Kaiser M

References (13)

Title : Chemoproteomics Reveals the Pan-HER Kinase Inhibitor Neratinib To Target an Arabidopsis Epoxide Hydrolase Related to Phytohormone Signaling - Ninck_2023_ACS.Chem.Biol__
Author(s) : Ninck S , Halder V , Krahn JH , Beisser D , Resch S , Dodds I , Scholtysik R , Bormann J , Sewald L , Gupta MD , Heilmann G , Bhandari DD , Morimoto K , Buscaill P , Hause B , van der Hoorn RAL , Kaschani F , Kaiser M
Ref : ACS Chemical Biology , : , 2023
Abstract : Plant phytohormone pathways are regulated by an intricate network of signaling components and modulators, many of which still remain unknown. Here, we report a forward chemical genetics approach for the identification of functional SA agonists in Arabidopsis thaliana that revealed Neratinib (Ner), a covalent pan-HER kinase inhibitor drug in humans, as a modulator of SA signaling. Instead of a protein kinase, chemoproteomics unveiled that Ner covalently modifies a surface-exposed cysteine residue of Arabidopsis epoxide hydrolase isoform 7 (AtEH7), thereby triggering its allosteric inhibition. Physiologically, the Ner application induces jasmonate metabolism in an AtEH7-dependent manner as an early response. In addition, it modulates PATHOGENESIS RELATED 1 (PR1) expression as a hallmark of SA signaling activation as a later effect. AtEH7, however, is not the exclusive target for this physiological readout induced by Ner. Although the underlying molecular mechanisms of AtEH7-dependent modulation of jasmonate signaling and Ner-induced PR1-dependent activation of SA signaling and thus defense response regulation remain unknown, our present work illustrates the powerful combination of forward chemical genetics and chemical proteomics for identifying novel phytohormone signaling modulatory factors. It also suggests that marginally explored metabolic enzymes such as epoxide hydrolases may have further physiological roles in modulating signaling.
ESTHER : Ninck_2023_ACS.Chem.Biol__
PubMedSearch : Ninck_2023_ACS.Chem.Biol__
PubMedID: 37115018
Gene_locus related to this paper: arath-T14P8.15

Title : Chemoproteomics-Enabled Identification of 4-Oxo-beta-Lactams as Inhibitors of Dipeptidyl Peptidases 8 and 9 - Carvalho_2022_Angew.Chem.Int.Ed.Engl_61_e202210498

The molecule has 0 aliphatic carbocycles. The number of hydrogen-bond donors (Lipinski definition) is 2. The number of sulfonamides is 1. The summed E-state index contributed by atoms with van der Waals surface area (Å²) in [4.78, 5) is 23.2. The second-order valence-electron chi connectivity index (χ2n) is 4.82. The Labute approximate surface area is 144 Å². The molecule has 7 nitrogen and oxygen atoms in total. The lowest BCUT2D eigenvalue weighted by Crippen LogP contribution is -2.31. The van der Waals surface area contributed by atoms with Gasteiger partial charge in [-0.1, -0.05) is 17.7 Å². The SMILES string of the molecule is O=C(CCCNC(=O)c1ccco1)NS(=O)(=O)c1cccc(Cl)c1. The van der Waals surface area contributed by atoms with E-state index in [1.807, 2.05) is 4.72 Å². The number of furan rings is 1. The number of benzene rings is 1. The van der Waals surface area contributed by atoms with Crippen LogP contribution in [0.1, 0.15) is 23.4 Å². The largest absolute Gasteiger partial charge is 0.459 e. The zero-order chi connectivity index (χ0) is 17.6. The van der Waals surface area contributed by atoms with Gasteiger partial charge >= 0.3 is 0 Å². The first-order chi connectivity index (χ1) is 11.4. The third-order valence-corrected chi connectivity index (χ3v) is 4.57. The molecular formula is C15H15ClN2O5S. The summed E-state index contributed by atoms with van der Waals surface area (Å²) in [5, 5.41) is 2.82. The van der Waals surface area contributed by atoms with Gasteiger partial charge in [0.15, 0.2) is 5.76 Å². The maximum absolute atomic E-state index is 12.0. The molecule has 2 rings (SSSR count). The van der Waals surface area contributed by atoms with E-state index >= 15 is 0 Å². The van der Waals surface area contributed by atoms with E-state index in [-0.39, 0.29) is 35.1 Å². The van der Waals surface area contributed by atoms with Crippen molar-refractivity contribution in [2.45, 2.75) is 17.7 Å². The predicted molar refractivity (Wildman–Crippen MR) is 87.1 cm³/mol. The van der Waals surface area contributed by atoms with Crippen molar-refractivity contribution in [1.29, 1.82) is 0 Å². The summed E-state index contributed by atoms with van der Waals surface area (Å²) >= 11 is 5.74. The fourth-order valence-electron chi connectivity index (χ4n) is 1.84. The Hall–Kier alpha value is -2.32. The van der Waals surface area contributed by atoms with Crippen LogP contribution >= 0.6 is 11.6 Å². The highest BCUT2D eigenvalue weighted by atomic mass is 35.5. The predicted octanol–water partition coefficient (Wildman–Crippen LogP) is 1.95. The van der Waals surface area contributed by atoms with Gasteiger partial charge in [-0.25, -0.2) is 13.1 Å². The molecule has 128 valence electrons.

Author(s) : Carvalho LAR , Ross B , Fehr L , Bolgi O , Wohrle S , Lum KM , Podlesainski D , Vieira AC , Kiefersauer R , Felix R , Rodrigues T , Lucas SD , Gross O , Geiss-Friedlander R , Cravatt BF , Huber R , Kaiser M , Moreira R
Ref : Angew Chem Int Ed Engl , : , 2022
Abstract : Dipeptidyl peptidases 8 and 9 (DPP8/9) have gathered interest as drug targets due to their important roles in biological processes like immunity and tumorigenesis. Elucidation of their distinct individual functions remains an ongoing task and could benefit from the availability of novel, chemically diverse and selective chemical tools. Here, we report the activity-based protein profiling (ABPP)-mediated discovery of 4-oxo-beta-lactams as potent, non-substrate-like nanomolar DPP8/9 inhibitors. X-ray crystallographic structures revealed different ligand binding modes for DPP8 and DPP9, including an unprecedented targeting of an extended S2' (eS2') subsite in DPP8. Biological assays confirmed inhibition at both target and cellular levels. Altogether, our integrated chemical proteomics and structure-guided small molecule design approach led to novel DPP8/9 inhibitors with alternative molecular inhibition mechanisms, delivering the highest selectivity index reported to date.
ESTHER : Carvalho_2022_Angew.Chem.Int.Ed.Engl_61_e202210498
PubMedSearch : Carvalho_2022_Angew.Chem.Int.Ed.Engl_61_e202210498
PubMedID: 36089535
Gene_locus related to this paper: human-DPP8 , human-DPP9

Title : Identification of fungal lignocellulose-degrading biocatalysts secreted by Phanerochaete chrysosporium via activity-based protein profiling - Schmerling_2022_Commun.Biol_5_1254
Author(s) : Schmerling C , Sewald L , Heilmann G , Witfeld F , Begerow D , Jensen K , Brsen C , Kaschani F , Overkleeft HS , Siebers B , Kaiser M
Ref : Commun Biol , 5 :1254 , 2022